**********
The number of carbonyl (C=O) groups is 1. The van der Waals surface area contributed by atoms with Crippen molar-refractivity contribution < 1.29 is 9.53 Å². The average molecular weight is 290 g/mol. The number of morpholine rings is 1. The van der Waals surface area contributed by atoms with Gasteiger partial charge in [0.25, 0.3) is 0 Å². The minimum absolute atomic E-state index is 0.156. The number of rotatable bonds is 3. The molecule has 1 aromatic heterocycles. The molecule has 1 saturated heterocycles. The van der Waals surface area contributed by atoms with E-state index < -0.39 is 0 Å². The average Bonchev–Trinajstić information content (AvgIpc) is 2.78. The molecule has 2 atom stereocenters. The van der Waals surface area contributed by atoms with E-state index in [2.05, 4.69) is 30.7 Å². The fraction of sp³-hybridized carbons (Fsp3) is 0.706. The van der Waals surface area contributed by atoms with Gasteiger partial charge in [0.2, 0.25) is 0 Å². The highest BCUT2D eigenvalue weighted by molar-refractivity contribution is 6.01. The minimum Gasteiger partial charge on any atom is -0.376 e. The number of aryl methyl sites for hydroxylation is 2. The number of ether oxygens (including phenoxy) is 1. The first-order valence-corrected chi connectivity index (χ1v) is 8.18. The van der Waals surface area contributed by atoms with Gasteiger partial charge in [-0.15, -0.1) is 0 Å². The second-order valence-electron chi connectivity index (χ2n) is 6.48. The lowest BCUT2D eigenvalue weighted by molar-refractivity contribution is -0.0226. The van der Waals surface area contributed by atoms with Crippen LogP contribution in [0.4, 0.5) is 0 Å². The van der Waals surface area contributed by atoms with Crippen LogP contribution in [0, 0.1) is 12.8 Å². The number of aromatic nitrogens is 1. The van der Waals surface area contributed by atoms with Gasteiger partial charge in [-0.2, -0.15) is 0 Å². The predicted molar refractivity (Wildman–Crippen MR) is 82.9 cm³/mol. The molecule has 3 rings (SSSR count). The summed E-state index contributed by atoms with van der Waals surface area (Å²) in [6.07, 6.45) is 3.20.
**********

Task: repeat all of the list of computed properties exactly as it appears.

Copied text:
The number of carbonyl (C=O) groups is 1. The van der Waals surface area contributed by atoms with Crippen molar-refractivity contribution < 1.29 is 9.53 Å². The average molecular weight is 290 g/mol. The number of morpholine rings is 1. The van der Waals surface area contributed by atoms with Gasteiger partial charge in [0.25, 0.3) is 0 Å². The minimum absolute atomic E-state index is 0.156. The number of rotatable bonds is 3. The molecule has 1 aromatic heterocycles. The molecule has 1 saturated heterocycles. The van der Waals surface area contributed by atoms with E-state index < -0.39 is 0 Å². The average Bonchev–Trinajstić information content (AvgIpc) is 2.78. The molecule has 2 atom stereocenters. The van der Waals surface area contributed by atoms with E-state index in [2.05, 4.69) is 30.7 Å². The fraction of sp³-hybridized carbons (Fsp3) is 0.706. The van der Waals surface area contributed by atoms with Gasteiger partial charge in [0.2, 0.25) is 0 Å². The highest BCUT2D eigenvalue weighted by molar-refractivity contribution is 6.01. The minimum Gasteiger partial charge on any atom is -0.376 e. The number of aryl methyl sites for hydroxylation is 2. The number of ether oxygens (including phenoxy) is 1. The first-order valence-corrected chi connectivity index (χ1v) is 8.18. The van der Waals surface area contributed by atoms with Gasteiger partial charge in [-0.15, -0.1) is 0 Å². The second-order valence-electron chi connectivity index (χ2n) is 6.48. The lowest BCUT2D eigenvalue weighted by molar-refractivity contribution is -0.0226. The van der Waals surface area contributed by atoms with Crippen LogP contribution in [0.4, 0.5) is 0 Å². The van der Waals surface area contributed by atoms with Crippen LogP contribution in [0, 0.1) is 12.8 Å². The number of aromatic nitrogens is 1. The van der Waals surface area contributed by atoms with Gasteiger partial charge in [-0.2, -0.15) is 0 Å². The predicted molar refractivity (Wildman–Crippen MR) is 82.9 cm³/mol. The molecule has 3 rings (SSSR count). The summed E-state index contributed by atoms with van der Waals surface area (Å²) in [6.07, 6.45) is 3.20.